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Hoffmann, R. A wiki for the life sciences where authorship matters. Nature Genetics (2008)

Differentiation of chondrogenic precursor cells during the regeneration of articular cartilage.

OBJECTIVE: Full-thickness defects that penetrate articular cartilage are filled by fibrous, or fibrocartilaginous tissue and, to a very limited extent, also by hyaline cartilage. In rabbits, small full-thickness defects (to < or =3 mm in diameter) are capable of regenerating surfacing hyaline cartilage. However, chondrogenic differentiation does not occur in larger defects (> or =5 mm in diameter). We studied the involvement of fibroblast growth factor-2 (FGF-2) in the cartilaginous repair response in full-thickness defects of articular cartilage in vivo, and attempted to facilitate cartilaginous repair of the defects by the local administration of FGF-2. DESIGN: The right knee joint of male adolescent Japanese white rabbits was entered through a medial parapatellan approach, and the patella was dislocated laterally to expose the articular surface of the femoral trochlea. Full-thickness defects were created in the weight-bearing area of the femoral trochlea with a hand-drill (the 5-mm diameter defects in 80 rabbits and the 3-mm diameter defects in 40 rabbits). The animals were fitted with an osmotic pump connected to silastic medical grade tubing, and a length of the tubing about 5 mm long was introduced into the articular knee cavity. The 5-mm-diameter defects received FGF-2 (50 pg/h) or sterile saline via an osmotic pump for the initial 2 weeks. Five animals each were sacrificed after 1, 2, 4, 8, or 24 weeks after creation of defects. The 3-mm diameter defects received a neutralizing monoclonal antibody against FGF-2 (50 ng/h) or pre-immune mouse IgG (50 ng/h) for the initial 2 weeks. Five animals each were sacrificed after 2, 3, or 4 weeks after creation of defects. The distal portion of each femur was removed, fixed, decalcified, and embedded in paraffin for the subsequent histological analysis. Sections were cut in the transverse plane, and histologically examined. RESULTS: The administration of FGF-2 (50 pg/h) resulted in successful regeneration of articular cartilage and the subchondral bone within 8 weeks after creation of 5-mm diameter defects. In these defects, undifferentiated mesenchymal cells initiated chondrogenic differentiation coupled with replacement by subchondral bone, resulting in the resurfacing of the defects by hyaline cartilage and the recovery of subchondral bone up to the original bone-articular cartilage junction. In contrast, the administration of a neutralizing monoclonal antibody against FGF-2 clearly interfered with the action of endogenous FGF-2 in 3-mm diameter defects, which were filled with fibrous tissue. None of the antibody-treated defects were covered with cartilage. We then assessed the proliferative capacity of the undifferentiated mesenchymal cells in the defects by immunostaining the proliferating cell nuclear antigen (PCNA) at 1 week after creation of defects. The capacity of reparative tissue to form cartilage was well correlated with the occurrence in the defects of a cell population that was PCNA-positive, undifferentiated, and capable of self-renewal. CONCLUSIONS: The local administration of FGF-2 resulted in the successful resurfacing of large (5 mm in diameter) defects by hyaline cartilage. Prechondrogenic mesenchymal cells were the likely targets of FGF-2, which probably promoted the formation of cartilage by stimulating a selective expansion of chondroprogenitor cells. Thus, activation of FGF-2 signalling is critically important for the induction of cartilaginous repair response in full-thickness articular cartilage.[1]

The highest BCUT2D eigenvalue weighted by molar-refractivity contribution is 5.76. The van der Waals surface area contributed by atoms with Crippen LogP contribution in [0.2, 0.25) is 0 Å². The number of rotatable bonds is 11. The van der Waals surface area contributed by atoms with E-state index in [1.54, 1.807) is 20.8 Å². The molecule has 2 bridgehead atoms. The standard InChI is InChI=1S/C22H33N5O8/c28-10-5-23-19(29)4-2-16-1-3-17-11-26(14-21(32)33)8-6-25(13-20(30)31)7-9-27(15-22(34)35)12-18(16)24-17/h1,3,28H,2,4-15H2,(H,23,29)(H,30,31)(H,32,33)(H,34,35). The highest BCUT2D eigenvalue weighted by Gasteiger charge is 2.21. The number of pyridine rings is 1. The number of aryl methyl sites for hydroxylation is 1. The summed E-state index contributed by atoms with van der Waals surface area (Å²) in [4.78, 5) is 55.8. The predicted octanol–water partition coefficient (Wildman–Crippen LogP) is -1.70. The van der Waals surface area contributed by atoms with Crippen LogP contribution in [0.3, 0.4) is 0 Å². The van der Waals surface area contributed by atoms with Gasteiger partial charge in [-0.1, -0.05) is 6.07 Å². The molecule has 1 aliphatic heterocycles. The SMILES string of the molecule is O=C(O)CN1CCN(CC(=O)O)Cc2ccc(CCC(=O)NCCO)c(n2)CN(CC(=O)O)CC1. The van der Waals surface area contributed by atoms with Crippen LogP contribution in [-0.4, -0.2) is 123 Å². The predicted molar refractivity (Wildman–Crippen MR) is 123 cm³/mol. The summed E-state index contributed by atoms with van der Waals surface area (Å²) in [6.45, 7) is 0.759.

1. Differentiation of chondrogenic precursor cells during the regeneration of articular cartilage. Hiraki, Y., Shukunami, C., Iyama, K., Mizuta, H. Osteoarthr. Cartil. (2001) [Pubmed]
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